Peacetime Draft

From: "Bruce K. Melson" <>
Jack Kelly: Our future may depend on a peacetime draft

September 10, 2000  Toledo Blade

Can a national political leadership composed in substantial part by
draft-dodging dirtballs reinstate military conscription? The safety of
the republic may hinge on the answer.

Though they've shrunk by a third since President Clinton took
office, all the U.S. armed forces except the Marine Corps are
experiencing severe difficulties in recruiting and retaining qualified
personnel. Last year was the first year since the days of the
"hollow army" of the late 1970s that the Army, Navy, and Air Force
all missed their recruiting goals.

The Navy has shrunk from 443 ships in 1993 to 316 today, but still
warships must put to sea undermanned.

The Air Force says it needs 13,424 active-duty pilots for its scaled-
down force, but remains about 1,200 short of that goal.

The Army has missed its recruiting goals for the last two years,
despite lowering standards and beefing up bonuses. Two divisions
had to be reported not ready for combat.

Some of the military's problems can be fixed with money.
Pentagon studies say military pay has fallen 14 per cent behind
that of comparable civilian jobs. Thousands of soldiers are eligible
for food stamps. A congressional report said most on-base housing
is substandard.

But the fact that we are starving and overworking the military during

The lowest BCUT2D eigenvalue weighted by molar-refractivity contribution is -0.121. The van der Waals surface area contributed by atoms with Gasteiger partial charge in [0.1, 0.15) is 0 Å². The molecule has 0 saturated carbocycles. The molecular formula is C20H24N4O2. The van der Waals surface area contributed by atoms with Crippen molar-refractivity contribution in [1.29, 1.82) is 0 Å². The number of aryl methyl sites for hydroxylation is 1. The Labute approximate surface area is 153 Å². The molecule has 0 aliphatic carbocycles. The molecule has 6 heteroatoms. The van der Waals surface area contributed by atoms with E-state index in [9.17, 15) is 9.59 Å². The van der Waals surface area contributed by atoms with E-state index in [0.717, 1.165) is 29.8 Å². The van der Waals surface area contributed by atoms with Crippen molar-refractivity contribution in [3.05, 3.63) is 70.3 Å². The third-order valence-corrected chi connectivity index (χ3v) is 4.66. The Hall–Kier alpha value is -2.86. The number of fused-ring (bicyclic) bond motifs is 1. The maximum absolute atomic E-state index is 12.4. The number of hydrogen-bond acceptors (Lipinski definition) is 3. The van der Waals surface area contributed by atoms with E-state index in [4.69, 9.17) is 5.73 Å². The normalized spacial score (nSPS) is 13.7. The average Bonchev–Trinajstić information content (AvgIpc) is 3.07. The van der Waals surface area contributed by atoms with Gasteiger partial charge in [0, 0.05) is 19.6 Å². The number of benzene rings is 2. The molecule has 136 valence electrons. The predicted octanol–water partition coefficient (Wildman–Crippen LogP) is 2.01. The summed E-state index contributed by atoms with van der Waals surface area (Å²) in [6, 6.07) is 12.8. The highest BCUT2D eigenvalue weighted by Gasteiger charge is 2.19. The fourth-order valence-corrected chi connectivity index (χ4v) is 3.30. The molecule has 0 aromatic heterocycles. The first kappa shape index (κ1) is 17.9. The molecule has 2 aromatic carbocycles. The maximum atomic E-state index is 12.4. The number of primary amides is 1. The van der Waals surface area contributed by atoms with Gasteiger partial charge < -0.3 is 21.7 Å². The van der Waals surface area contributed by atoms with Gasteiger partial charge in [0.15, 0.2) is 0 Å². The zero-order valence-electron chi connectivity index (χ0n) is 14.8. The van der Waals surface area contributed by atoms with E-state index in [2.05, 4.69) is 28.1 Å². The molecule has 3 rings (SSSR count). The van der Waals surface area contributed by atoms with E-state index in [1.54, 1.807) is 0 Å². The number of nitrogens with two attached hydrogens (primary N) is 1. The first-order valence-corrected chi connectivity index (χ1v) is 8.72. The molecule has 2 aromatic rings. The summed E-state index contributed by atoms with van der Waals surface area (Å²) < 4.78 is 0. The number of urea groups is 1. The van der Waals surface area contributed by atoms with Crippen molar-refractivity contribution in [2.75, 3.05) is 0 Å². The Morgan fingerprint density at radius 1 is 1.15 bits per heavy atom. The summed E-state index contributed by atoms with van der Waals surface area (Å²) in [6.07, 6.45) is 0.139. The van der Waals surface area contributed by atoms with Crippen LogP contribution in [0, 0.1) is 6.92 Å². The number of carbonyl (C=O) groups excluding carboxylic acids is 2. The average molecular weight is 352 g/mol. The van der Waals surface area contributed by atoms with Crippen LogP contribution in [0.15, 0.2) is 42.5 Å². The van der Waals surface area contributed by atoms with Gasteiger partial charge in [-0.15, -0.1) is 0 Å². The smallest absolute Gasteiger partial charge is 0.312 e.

a time of record budget surpluses has caused me to reconsider a
lifetime of opposition to a peacetime draft.

A change in political leadership could restore a force of the quality
we had during Desert Storm. But the larger sociological problem -
the divorce of America's elites from the military which protects
them - would remain.

"The greatest lingering effect of the Vietnam era . . . is the notion
that military service during time of war is not a prerequisite for
moral authority or even respect," said former Navy Secretary
James Webb, who twice won the Navy Cross as a Marine in
Vietnam. "This idea has been afforded a quiet affirmation among
our elites . . . that it is right and proper for the so-called best and
brightest by virtue of an elite education to be excused from the dirty
work of our society."

For the first time ever, neither the President, the secretary of
defense, the secretary of state, nor the national security adviser
have served in the military. For the first time since before the Civil
War, fewer than a third of the members of Congress are veterans.
Defending the republic has become the responsibility of other
people's kids.

If our sons and daughters were among them, would we be so quick
to send our soldiers off to risk their lives on nebulous and never-
ending missions? If our sons and daughters were among them,
would we use our military as lab rats in social experiments?

When we were both congressional aides, I used to argue with
Secretary Webb about the draft. I've concluded that he was right
and I was wrong. So I'll give him the last word:

"Being an American is more than paying taxes and obeying the
speed limit. The sacrifices of the past inform the greatness of the
present, and the sacrifices of the present provide security for the
future, and it is above all the military services that connect us all in
such a way."


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